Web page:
This has informed development of our Climate Action Plan. A series of focused, practical actions that can achieve a Net Zero Emissions organisation and strive to accelerate a Net Zero City.
While use of liquid fuels makes up nearly 90% of our remaining emissions and will be the main requirement in reaching Net Zero Emissions, many other opportunities exist through better use and management of resources, advancing options for a circular economy and setting clear expectations with suppliers about the preference for low carbon products and materials.
Although CN’s carbon footprint is not large compared to the rest of the City, the sooner CN reaches Net Zero Emissions, the bigger the cumulative impact of this achievement and the greater the opportunity to encourage change in the City from a position of leadership.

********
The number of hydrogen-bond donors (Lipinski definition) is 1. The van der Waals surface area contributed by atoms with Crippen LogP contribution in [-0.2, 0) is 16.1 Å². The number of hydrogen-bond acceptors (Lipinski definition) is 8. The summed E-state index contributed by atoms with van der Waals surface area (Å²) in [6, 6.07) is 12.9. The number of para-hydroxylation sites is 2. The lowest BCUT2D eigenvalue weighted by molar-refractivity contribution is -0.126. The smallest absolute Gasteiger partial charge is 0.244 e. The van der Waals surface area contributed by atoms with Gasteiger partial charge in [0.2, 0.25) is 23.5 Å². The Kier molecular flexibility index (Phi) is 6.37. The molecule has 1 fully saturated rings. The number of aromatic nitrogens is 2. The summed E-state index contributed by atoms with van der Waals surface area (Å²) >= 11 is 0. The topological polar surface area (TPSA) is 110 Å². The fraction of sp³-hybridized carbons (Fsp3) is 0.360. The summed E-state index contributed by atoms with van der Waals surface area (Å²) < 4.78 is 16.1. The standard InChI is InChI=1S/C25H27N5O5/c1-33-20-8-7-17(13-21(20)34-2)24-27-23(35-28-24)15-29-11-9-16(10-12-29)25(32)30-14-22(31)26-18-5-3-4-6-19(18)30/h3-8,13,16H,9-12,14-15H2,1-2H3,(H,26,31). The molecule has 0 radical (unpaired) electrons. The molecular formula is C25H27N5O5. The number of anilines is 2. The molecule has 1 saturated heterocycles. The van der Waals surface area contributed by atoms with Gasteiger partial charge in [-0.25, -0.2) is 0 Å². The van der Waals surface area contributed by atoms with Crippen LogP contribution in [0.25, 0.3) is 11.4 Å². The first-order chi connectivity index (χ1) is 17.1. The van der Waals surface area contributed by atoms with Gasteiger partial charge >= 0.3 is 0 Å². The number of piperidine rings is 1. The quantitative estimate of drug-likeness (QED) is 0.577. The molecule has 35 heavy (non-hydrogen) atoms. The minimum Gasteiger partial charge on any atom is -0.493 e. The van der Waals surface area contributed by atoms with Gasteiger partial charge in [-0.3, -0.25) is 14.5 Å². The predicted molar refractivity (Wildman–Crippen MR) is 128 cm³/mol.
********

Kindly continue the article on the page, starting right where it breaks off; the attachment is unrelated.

As the Sustainability Manager at City of Newcastle, I’ve been fortunate to work in an area that I am not only deeply passionate about, but also one in which I feel I can make a real difference in reducing environmental impact and shifting the city towards Net Zero Emissions.
To ensure that I stay across the latest developments and research in best practice actions from around the world, I applied and was successful in receiving a 2020 Churchill Fellowship. Churchill Fellowships are awarded to people from all walks of life to create positive change in our communities and have been recognised to address challenges facing contemporary Australia.
A Churchill Fellowship offers a life-changing opportunity to travel overseas to investigate a topic or issue that you are passionate about. As an internationally recognised award, recipients gain access to expertise from around the world, not typically available to everyone.
My project will investigate leading global actions to transition cities to a resilient low carbon economy, with a strong focus on electric transport, charging infrastructure, vehicle-to-grid, demand response and renewables.